This is work that has to be done by us, by people in the community, not from the outside.
Despite the clear and unique obstacles to food security for many families, a 2018 review in the International Journal of Circumpolar Health found that “studies that estimate the prevalence of food insecurity in remote Alaska Native communities … are virtually absent from the literature.” The limited and outdated data available indicates that about 19% of the Alaska Native population—25% in rural areas—experiences food insecurity, compared to 10.5% of the total population nationwide, according to the USDA.
Burk is not the first to look to growing food locally as a solution. Over the past two decades, several Indigenous-led agricultural projects have emerged across Alaska. Burk’s vision, however, is particularly ambitious: In addition to building community gardens and year-round greenhouses, she wants to form a statewide network of Indigenous farmers.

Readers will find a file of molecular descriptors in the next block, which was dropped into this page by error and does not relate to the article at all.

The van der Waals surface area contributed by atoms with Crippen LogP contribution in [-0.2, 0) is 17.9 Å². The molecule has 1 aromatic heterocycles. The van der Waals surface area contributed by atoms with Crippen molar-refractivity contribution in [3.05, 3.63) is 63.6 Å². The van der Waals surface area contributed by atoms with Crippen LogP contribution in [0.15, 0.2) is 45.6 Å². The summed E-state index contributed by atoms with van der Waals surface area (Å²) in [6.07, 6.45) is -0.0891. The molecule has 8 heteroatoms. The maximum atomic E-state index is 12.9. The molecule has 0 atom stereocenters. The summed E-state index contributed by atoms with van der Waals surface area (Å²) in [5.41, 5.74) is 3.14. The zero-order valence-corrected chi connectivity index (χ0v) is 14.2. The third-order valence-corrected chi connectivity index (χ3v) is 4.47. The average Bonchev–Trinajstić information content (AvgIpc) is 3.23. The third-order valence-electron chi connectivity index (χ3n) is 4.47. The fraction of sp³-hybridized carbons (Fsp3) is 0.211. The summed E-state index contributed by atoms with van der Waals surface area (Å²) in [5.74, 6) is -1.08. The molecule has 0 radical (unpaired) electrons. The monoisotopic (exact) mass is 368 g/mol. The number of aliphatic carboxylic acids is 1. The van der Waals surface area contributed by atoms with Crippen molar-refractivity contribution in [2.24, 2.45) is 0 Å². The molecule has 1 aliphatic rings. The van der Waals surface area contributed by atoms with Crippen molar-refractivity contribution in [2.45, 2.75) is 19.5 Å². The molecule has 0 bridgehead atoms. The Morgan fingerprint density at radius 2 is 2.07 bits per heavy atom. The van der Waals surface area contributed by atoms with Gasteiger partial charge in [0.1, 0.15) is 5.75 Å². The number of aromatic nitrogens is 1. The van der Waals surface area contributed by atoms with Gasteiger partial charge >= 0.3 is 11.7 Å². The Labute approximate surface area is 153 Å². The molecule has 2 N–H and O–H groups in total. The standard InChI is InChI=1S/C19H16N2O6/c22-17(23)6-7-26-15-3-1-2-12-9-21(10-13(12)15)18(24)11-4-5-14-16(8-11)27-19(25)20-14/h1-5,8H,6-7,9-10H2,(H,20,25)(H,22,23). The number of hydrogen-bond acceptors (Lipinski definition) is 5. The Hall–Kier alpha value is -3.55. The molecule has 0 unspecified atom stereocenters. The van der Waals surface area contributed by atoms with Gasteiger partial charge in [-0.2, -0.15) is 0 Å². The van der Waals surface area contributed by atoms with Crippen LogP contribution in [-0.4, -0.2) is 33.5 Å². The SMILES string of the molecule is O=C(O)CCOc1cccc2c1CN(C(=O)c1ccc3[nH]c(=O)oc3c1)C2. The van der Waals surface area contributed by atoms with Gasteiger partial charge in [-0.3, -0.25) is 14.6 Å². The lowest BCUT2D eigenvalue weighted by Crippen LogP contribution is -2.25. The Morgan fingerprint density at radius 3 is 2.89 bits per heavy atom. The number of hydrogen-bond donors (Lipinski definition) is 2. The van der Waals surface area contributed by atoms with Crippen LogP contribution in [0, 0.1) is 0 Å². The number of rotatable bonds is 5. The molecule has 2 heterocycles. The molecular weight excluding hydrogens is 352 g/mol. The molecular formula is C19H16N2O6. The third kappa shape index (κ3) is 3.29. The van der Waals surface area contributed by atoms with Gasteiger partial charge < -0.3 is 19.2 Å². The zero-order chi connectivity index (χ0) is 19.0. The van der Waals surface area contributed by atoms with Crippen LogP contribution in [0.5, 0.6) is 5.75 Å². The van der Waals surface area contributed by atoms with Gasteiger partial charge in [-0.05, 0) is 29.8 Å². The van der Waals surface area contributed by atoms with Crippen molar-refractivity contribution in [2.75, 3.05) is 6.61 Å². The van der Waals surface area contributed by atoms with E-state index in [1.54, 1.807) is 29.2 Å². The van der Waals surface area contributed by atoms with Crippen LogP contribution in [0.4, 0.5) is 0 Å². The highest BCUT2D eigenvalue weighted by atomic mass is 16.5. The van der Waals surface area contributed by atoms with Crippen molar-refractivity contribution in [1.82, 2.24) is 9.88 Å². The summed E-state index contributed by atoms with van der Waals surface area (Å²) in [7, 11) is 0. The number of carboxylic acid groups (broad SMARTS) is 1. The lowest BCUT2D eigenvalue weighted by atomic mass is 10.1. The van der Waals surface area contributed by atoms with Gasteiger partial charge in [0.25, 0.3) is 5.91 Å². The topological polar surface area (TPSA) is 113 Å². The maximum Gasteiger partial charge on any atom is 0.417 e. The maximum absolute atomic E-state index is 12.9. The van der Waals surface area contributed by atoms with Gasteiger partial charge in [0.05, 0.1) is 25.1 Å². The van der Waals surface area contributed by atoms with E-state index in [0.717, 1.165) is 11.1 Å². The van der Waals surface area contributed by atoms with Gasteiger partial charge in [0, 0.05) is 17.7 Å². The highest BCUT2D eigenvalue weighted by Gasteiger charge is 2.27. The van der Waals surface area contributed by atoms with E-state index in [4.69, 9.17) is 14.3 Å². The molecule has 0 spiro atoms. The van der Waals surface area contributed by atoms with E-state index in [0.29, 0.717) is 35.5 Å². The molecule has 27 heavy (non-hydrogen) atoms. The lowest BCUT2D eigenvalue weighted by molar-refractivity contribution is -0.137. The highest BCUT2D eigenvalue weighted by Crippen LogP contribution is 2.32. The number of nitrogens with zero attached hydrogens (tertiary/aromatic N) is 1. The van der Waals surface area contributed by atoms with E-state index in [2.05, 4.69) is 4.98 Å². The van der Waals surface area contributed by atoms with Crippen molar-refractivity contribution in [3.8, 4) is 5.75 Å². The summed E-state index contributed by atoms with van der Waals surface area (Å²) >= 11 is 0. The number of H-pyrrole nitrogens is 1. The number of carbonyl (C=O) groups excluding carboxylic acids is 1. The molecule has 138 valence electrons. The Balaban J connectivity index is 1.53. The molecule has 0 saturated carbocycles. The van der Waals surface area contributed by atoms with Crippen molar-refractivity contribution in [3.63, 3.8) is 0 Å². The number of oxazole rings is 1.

In late April, Burk met with Deenaalee Hodgdon and Calypso Farm staff on a sunny deck at the farm, just yards from swarms of bees delivering pollen to their hungry hive. Hodgdon, 25, founder of On the Land Media, a podcast that centers Indigenous relationships with land, is collaborating with Burk and Calypso on the farmer training initiative.
Hodgdon, who is Deg Xit’an, Sugpiaq and Yupik, worked at Calypso as a farmhand for a summer after sixth grade. Calypso provided them a new language for working with the land. At one point during the meeting, Hodgdon motioned toward the farmland and said, “This could literally feed a lot of our villages in Alaska.”
Burk’s first target is Nenana, her hometown, where she is working with the tribal office, Native corporation and city government to implement a community-run biomass-heated greenhouse.